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Clinton tech aide no longer at State Department; report says he’s cooperating in FBI email probe

Reuters

The employee who helped set up and manage Hillary Clinton’s private email server for her work as secretary of state no longer works at the State Department, a department spokesman said on Thursday.

Bryan Pagliano is cooperating with the Federal Bureau of Investigation’s criminal inquiry into the email setup in exchange for immunity from prosecution by the U.S. Department of Justice, according to the Washington Post.

The investigation has clouded Hillary Clinton’s campaign to become the Democratic Party’s candidate in the November presidential election. Clinton has apologized for the arrangement but says that she did nothing wrong and that she believes the government will vindicate her.

In September, the State Department said Pagliano still worked at the department’s Bureau of Information Resource Management as a contractor.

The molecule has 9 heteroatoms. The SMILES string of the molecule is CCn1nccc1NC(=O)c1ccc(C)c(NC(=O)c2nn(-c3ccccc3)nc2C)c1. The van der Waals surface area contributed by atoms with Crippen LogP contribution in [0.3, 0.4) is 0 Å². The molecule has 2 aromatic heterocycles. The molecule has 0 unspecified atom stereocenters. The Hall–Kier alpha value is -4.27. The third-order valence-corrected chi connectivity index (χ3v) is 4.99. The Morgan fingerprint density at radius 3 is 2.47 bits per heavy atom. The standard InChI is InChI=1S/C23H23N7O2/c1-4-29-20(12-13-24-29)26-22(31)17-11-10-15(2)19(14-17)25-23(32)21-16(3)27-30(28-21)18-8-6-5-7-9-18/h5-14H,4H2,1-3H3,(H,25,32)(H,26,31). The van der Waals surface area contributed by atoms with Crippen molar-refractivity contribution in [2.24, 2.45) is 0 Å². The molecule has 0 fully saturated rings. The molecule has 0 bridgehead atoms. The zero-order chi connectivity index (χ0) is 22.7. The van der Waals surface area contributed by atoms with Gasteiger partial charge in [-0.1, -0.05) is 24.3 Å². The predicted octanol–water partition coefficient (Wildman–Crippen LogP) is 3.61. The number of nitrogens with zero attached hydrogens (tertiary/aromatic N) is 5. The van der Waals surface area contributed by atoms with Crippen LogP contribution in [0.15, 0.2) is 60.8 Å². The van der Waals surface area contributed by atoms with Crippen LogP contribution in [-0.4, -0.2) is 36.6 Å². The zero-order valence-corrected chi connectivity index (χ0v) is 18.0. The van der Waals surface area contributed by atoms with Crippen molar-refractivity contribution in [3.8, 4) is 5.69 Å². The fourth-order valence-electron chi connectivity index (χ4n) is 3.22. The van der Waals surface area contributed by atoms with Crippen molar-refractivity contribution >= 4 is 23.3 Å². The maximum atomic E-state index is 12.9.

On Monday, department spokesman John Kirby told reporters Pagliano had stopped working there, but declined to say when or why.

Pagliano previously worked on Clinton’s failed 2008 presidential campaign, and ended up joining her at the State Department in 2009 as a political appointee, working as a technology specialist and maintaining the email server kept in Clinton’s New York home. His employment ended with Clinton’s in February 2013, but he stayed on as a contractor.

More than 2,000 of Clinton’s emails contain classified information that could harm national security if leaked, according to the State Department. The government forbids sending or storing such information outside secure, government-controlled channels.

The FBI and the Justice Department have declined comment on their investigation, including who might be its target, beyond confirming its existence.

Pagliano’s lawyer did not respond to requests for comment. A Clinton spokesman said the campaign is pleased that Pagliano is cooperating, but declined to respond to questions.

For more on the 2016 presidential race, see the Reuters blog, “Tales from the Trail” (blogs.reuters.com/talesfromthetrail/)